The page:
If the Higher-Level Reviewer determines that there was a Duty to Assist error in the prior decision, the case will be returned to the lower level for correction and the issuance of a new decision.
In this lane, the claimant has three choices for which docket they want to choose:
- BVA Evidence-Only Docket: With this option, the veteran can submit additional evidence at the time of the BVA Notice of Disagreement (NOD) filing or within 90 days of submitting the NOD.
- BVA Direct Docket: With this option, the veteran cannot submit any new evidence and the BVA will issue a decision based on the evidence that was of record at the time of the initial decision. The advantage to filing a BVA NOD on the Direct Docket is receiving a faster decision from the Board.
- BVA Hearing Docket: With this option, the veteran will have an opportunity to testify at a hearing before the BVA. They’ll also have an opportunity to submit evidence at the hearing or within 90 days following the hearing.
What to Seek in an Advocate for Your Disability Claim
Once you’ve decided to accept help with your VA decision review, you must answer an important question: which advocate should I choose?
Some advocates specialize in matters of veterans benefits—this is the sort of advocate that you should seek for your case. Advocates who specialize in VA disability issues will:
- Have relevant experience: You won’t have to worry that your advocate is out of their depth. In fact, your advocate may have useful experience with VA disability claims and decision reviews that you don’t possess.
- Understand the challenges of being a disabled veteran: When an advocate works regularly with disabled veterans, they cannot help but learn about the challenges of being a disabled vet. Some advocates are veterans who have dealt with disabilities, and this creates a rare form of empathy. When your advocate understands what you’re going through, they may make a deeper investment in your appeal.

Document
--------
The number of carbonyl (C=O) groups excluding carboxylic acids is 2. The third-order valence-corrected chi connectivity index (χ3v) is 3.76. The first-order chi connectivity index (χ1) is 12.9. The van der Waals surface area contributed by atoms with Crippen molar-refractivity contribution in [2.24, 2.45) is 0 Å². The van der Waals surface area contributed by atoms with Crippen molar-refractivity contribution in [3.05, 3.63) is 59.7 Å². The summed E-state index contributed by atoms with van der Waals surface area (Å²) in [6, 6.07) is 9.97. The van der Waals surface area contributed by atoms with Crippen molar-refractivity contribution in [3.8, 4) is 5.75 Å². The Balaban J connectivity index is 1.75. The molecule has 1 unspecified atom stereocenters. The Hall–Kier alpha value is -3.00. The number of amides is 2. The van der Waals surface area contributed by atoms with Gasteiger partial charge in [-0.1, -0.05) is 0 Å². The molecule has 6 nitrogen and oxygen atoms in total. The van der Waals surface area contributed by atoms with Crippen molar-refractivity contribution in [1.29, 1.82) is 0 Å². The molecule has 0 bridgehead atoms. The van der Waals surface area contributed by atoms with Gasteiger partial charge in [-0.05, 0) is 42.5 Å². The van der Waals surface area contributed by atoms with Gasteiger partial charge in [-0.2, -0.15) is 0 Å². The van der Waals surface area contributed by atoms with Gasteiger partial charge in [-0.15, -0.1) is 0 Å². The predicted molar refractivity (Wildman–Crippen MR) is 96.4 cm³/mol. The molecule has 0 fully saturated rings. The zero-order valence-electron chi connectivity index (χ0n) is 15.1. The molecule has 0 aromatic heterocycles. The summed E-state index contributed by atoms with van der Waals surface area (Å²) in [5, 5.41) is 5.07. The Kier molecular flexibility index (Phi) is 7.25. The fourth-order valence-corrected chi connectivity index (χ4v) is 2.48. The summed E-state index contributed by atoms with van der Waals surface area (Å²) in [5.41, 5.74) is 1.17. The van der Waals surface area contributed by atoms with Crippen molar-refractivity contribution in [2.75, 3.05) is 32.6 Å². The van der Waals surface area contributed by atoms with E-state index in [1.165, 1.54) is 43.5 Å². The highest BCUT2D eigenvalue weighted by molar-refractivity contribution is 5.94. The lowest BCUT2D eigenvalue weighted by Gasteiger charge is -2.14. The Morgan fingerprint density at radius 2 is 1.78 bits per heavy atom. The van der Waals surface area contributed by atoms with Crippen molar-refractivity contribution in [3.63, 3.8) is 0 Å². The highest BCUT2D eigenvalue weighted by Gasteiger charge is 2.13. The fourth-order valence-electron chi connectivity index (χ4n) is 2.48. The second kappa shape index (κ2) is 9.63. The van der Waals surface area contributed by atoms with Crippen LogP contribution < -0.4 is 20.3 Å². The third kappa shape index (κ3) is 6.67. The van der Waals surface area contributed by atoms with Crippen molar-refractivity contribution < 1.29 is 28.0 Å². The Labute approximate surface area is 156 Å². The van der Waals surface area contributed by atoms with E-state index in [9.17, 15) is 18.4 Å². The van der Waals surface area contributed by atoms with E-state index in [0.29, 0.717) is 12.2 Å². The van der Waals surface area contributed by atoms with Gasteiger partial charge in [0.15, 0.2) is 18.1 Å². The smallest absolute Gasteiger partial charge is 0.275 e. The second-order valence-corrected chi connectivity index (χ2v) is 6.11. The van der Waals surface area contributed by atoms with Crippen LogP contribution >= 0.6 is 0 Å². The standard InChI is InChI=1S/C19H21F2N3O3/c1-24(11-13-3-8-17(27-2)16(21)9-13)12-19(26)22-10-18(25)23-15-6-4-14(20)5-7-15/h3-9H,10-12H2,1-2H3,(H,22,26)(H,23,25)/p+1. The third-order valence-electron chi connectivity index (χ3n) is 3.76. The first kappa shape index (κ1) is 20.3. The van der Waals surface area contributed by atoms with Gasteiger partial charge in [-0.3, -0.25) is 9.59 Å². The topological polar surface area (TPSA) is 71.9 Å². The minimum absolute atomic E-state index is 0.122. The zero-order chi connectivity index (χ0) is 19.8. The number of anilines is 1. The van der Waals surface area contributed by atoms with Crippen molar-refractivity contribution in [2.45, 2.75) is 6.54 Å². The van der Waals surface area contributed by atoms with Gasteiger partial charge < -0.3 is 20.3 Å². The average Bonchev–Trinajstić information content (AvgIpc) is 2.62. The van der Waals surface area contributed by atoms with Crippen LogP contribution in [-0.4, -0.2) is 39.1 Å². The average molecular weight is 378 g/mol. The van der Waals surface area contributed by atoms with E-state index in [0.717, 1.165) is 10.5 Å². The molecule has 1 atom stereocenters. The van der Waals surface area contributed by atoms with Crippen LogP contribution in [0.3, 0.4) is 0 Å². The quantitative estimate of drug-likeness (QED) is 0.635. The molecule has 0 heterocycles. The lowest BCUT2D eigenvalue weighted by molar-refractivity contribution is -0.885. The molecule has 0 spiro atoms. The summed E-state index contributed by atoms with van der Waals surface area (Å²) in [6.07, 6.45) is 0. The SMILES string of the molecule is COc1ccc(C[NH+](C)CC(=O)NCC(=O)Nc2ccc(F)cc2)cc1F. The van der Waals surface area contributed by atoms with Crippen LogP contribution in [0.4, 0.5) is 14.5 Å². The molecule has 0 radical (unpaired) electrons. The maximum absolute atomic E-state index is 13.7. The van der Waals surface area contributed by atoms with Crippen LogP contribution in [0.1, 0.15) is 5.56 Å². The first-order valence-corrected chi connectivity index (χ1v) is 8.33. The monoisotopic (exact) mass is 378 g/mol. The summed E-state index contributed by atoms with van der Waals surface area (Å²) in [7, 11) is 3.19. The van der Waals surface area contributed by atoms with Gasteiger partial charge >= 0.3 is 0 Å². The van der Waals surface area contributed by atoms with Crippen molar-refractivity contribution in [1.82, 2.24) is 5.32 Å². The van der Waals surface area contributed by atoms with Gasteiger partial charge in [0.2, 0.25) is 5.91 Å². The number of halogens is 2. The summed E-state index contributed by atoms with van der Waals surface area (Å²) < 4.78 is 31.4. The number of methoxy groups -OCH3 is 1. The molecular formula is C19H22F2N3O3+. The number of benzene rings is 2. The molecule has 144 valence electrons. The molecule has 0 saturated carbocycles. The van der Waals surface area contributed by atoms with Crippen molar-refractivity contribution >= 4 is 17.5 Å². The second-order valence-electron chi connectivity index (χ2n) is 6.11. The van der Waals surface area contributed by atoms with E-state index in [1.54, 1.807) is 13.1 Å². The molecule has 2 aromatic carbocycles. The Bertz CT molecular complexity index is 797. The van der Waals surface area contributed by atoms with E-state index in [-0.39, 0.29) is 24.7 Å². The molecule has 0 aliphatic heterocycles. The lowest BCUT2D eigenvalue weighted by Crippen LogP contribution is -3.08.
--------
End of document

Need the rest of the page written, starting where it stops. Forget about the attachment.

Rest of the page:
- Be able to deal effectively with VA representatives: Though dealing with VA matters isn’t always easy, having extensive experience can only help the process.
Don’t wait to get help. The sooner you retain the services of an experienced advocate, the sooner you may be able to relax as your advocate gets to work.
Start Your VA Disability Benefits Claim Appeal Today
The backlog of disabled veterans’ claims and appeals pending with VA makes it important that you start the decision review process as soon as possible. Contact an advocate today to start the work on your appeal of a faulty VA benefits decision. A veterans claims advocate can make sure your appeal makes a clear and persuasive case from the start.
The goal is to obtain all the money you have coming to you through VA disability benefits and resolve your claim as fast as possible. Remember that appealing adverse decisions from VA is time-sensitive, and each decision comes with an appeal deadline. Circumstances permitting, your advocate can make sure you do not miss your deadline.
Don’t go it alone. Don’t waste time. Call for a free consultation today.